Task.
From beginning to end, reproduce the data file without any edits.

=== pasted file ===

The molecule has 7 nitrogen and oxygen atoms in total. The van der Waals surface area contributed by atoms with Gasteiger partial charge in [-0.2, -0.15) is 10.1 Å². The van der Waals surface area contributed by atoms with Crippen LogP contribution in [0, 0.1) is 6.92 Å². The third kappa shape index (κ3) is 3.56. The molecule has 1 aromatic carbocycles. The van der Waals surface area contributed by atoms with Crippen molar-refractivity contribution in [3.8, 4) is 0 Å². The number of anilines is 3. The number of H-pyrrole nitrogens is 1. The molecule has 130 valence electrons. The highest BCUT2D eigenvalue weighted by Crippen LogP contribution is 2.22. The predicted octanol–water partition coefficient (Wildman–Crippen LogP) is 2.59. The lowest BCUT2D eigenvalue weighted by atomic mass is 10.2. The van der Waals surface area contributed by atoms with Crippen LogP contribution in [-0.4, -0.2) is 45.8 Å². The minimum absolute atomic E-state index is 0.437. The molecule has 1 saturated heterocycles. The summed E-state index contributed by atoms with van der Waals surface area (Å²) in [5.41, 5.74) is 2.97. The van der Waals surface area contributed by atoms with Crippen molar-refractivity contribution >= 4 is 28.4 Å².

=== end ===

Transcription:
The molecule has 7 nitrogen and oxygen atoms in total. The van der Waals surface area contributed by atoms with Gasteiger partial charge in [-0.2, -0.15) is 10.1 Å². The van der Waals surface area contributed by atoms with Crippen LogP contribution in [0, 0.1) is 6.92 Å². The third kappa shape index (κ3) is 3.56. The molecule has 1 aromatic carbocycles. The van der Waals surface area contributed by atoms with Crippen molar-refractivity contribution in [3.8, 4) is 0 Å². The number of anilines is 3. The number of H-pyrrole nitrogens is 1. The molecule has 130 valence electrons. The highest BCUT2D eigenvalue weighted by Crippen LogP contribution is 2.22. The predicted octanol–water partition coefficient (Wildman–Crippen LogP) is 2.59. The lowest BCUT2D eigenvalue weighted by atomic mass is 10.2. The van der Waals surface area contributed by atoms with Crippen LogP contribution in [-0.4, -0.2) is 45.8 Å². The minimum absolute atomic E-state index is 0.437. The molecule has 1 saturated heterocycles. The summed E-state index contributed by atoms with van der Waals surface area (Å²) in [5.41, 5.74) is 2.97. The van der Waals surface area contributed by atoms with Crippen molar-refractivity contribution >= 4 is 28.4 Å².